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Black and white, male and female: Racial and Gender Differences in Adolescents' TV Diets
Unformatted Document Text:  Black and White 10 Race/ Ethnicity Respondents were asked to circle one of the following categories in response to the question: “The race that best represents you is?” “White,” “African-American,” “Hispanic,” “Asian,” or “Other (write in).” If left blank, school recruitment information was used. Due to the relatively small number of Hispanic, Asian or “other” respondents (about 7% of the sample), these analyses focused on only those respondents designating themselves as “White” or “African-American.” Time spent watching TV Respondents were asked: “How often do you watch TV Mondays through Fridays during the school year?” and circled one of the following categories: “never,” “once a week or less,” “two or three times a week,” “almost every day,” “at least once every day,” or “almost all the time I’m not in school.” TV shows watched regularly A list of 140 currently running television programs was included in alphabetical order with the instructions to “Circle all the TV shows that you watch regularly.” The list of shows was derived from extensive pilot work conducted with 7 th graders in each of the three participating school districts during the spring and summer previous to administration of the survey. In classrooms and focus groups students were asked to write down and call out the television shows they watched most frequently. The most frequently mentioned shows were included. These lists were supplemented with highly rated shows according to Nielsen data and new shows in the Fall 2001 season that had been designed to appeal to teens. The first step in analyzing which television shows our audience watched most frequently was to decide how many shows from the list should be considered. The current top-ranked television show in the country that survived our sample’s selection is Friends, (currently ranked #3) which had a rating of 16.1 during the week of October 14, 2002 (“Network prime-time averages,”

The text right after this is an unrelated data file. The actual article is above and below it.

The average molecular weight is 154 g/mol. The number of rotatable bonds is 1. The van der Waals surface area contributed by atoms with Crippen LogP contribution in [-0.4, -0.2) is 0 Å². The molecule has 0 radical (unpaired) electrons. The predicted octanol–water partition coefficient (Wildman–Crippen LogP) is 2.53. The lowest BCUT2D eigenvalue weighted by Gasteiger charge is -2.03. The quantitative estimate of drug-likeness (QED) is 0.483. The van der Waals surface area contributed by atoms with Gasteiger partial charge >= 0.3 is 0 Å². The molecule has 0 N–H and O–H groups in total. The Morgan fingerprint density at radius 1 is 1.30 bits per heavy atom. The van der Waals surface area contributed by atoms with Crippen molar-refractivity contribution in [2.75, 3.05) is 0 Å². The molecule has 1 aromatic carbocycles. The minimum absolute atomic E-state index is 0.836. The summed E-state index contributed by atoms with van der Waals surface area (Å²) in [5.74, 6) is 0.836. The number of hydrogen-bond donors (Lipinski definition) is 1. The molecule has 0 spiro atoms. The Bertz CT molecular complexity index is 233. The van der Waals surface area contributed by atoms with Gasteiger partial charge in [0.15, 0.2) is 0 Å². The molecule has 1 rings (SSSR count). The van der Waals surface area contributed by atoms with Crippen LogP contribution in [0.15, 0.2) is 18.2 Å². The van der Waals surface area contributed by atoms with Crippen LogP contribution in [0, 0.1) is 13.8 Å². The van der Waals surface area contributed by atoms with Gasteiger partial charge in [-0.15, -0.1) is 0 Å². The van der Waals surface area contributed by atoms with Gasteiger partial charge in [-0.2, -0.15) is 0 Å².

Authors: Brown, Jane. and Pardun, Carol J.
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Black and White
10
Race/ Ethnicity
Respondents were asked to circle one of the following categories in response to the
question: “The race that best represents you is?” “White,” “African-American,” “Hispanic,” “Asian,”
or “Other (write in).” If left blank, school recruitment information was used. Due to the relatively
small number of Hispanic, Asian or “other” respondents (about 7% of the sample), these analyses
focused on only those respondents designating themselves as “White” or “African-American.”
Time spent watching TV
Respondents were asked: “How often do you watch TV Mondays through Fridays during
the school year?” and circled one of the following categories: “never,” “once a week or less,” “two
or three times a week,” “almost every day,” “at least once every day,” or “almost all the time I’m not
in school.”
TV shows watched regularly
A list of 140 currently running television programs was included in alphabetical order with
the instructions to “Circle all the TV shows that you watch regularly.” The list of shows was derived
from extensive pilot work conducted with 7
th
graders in each of the three participating school
districts during the spring and summer previous to administration of the survey. In classrooms and
focus groups students were asked to write down and call out the television shows they watched
most frequently. The most frequently mentioned shows were included. These lists were
supplemented with highly rated shows according to Nielsen data and new shows in the Fall 2001
season that had been designed to appeal to teens.
The first step in analyzing which television shows our audience watched most frequently
was to decide how many shows from the list should be considered. The current top-ranked
television show in the country that survived our sample’s selection is Friends, (currently ranked #3)
which had a rating of 16.1 during the week of October 14, 2002 (“Network prime-time averages,”


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